Today, Steve practices internal medicine with the Genesis Health Group in Rock Island. Stephanie is a nearby pharmacist. And their babies are following in the family’s medical footsteps — earning matching degrees in chemistry and biochemistry in pursuit of careers as primary care physicians.

But their paths are diverging from that of their parents and each other — for the first time, in many ways — with Alyssa off to medical school at Southern Illinois University in Springfield, Ill., and Olivia committed to the William Beaumont School of Medicine at Oakland University in Auburn Hills, Mich.

Coming together to Iowa four years ago seemed a natural and comfortable transition — growing up with stories about the campus and aware of the strong hospital system and opportunities it offers.

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“I knew I wanted to go into the medical field,” Alyssa said. “So the hospital here kind of got me to come.”

The two worked together on their academic endeavors in high school and continued in the same vein when they started college — including their pursuit of research opportunities. Browsing options via the Iowa Center for Research by Undergraduates, Olivia came across the tissue bank opening, and they both sent emails and got in as volunteers. Right away, they suspected a personal connection.

“We were kind of joking about it in our interview,” Alyssa said.

Their bosses heightened the suspicion upon hearing the girls’ story.

“They were like, ‘This might be where we were made,’” Olivia said.

It was, of course. And that personal connection has meant more meaningful work for the two.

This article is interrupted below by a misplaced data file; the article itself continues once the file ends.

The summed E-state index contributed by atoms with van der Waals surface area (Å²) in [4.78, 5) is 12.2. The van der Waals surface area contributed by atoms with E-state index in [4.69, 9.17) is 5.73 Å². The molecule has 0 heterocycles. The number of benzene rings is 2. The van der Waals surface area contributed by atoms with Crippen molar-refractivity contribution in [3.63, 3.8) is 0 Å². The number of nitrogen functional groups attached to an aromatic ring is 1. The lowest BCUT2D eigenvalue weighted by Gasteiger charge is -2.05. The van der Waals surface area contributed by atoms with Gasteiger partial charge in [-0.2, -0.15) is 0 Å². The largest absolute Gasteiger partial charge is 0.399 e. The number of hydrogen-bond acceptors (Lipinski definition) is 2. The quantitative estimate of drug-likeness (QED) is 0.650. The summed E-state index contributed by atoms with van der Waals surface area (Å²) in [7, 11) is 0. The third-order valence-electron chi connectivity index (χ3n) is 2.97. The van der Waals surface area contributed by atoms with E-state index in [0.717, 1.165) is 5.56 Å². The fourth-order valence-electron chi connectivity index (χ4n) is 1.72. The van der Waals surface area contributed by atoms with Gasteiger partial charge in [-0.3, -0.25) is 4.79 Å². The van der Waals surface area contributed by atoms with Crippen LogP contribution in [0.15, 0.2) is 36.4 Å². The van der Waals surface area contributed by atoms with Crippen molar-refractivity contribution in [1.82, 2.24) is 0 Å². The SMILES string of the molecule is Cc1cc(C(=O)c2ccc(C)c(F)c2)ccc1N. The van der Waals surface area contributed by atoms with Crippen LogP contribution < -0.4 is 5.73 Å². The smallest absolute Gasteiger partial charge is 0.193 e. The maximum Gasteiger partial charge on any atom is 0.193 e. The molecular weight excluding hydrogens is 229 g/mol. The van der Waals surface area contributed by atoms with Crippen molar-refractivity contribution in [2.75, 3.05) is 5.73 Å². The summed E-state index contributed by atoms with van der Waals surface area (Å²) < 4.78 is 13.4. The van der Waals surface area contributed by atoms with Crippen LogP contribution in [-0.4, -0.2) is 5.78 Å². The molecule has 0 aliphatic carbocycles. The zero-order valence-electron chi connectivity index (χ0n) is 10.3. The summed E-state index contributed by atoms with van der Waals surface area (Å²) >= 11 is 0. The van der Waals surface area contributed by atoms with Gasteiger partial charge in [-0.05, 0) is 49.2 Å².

“It puts a different spin on my research,” Alyssa said. “My research isn’t just using a pipette and doing all these assays. It’s actually going to help people.”

Olivia said she perceives more personally the impact of her work when seeing labels on samples that come through her lab change from REI — or reproductive endocrinology and infertility — to MF, “which means they’re now a mother with a baby.”

“I would get kind of happy when I saw it change from IVF to being a mother,” she said.

In a graduation message issued to campus Thursday, UI President Bruce Harreld noted students across all fields and majors have found ways to personalize their education in hopes of understanding who they are and changing their community and world.

“A university like ours is both a reservoir for and wellspring of hope,” he wrote. “Our research is opening new frontiers of scientific and medical discovery, making breakthroughs with practical application that will have tangible, positive effects on people’s lives. Our artists, writers, and humanities scholars are showing us new ways to see the world as it is and what it might become. We are informing ourselves how we came to be here and what that means.”

The UI commencement lineup, which started Thursday with a College of Pharmacy ceremony, will hold its largest College of Liberal Arts and Sciences celebration in two ceremonies Saturday. Last weekend, Iowa State graduated 5,047 students, and University of Northern Iowa had 1,616 participate in commencement.

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See the full UI commencement schedule here.

l Comments: (319) 339-3158; vanessa.miller@thegazette.com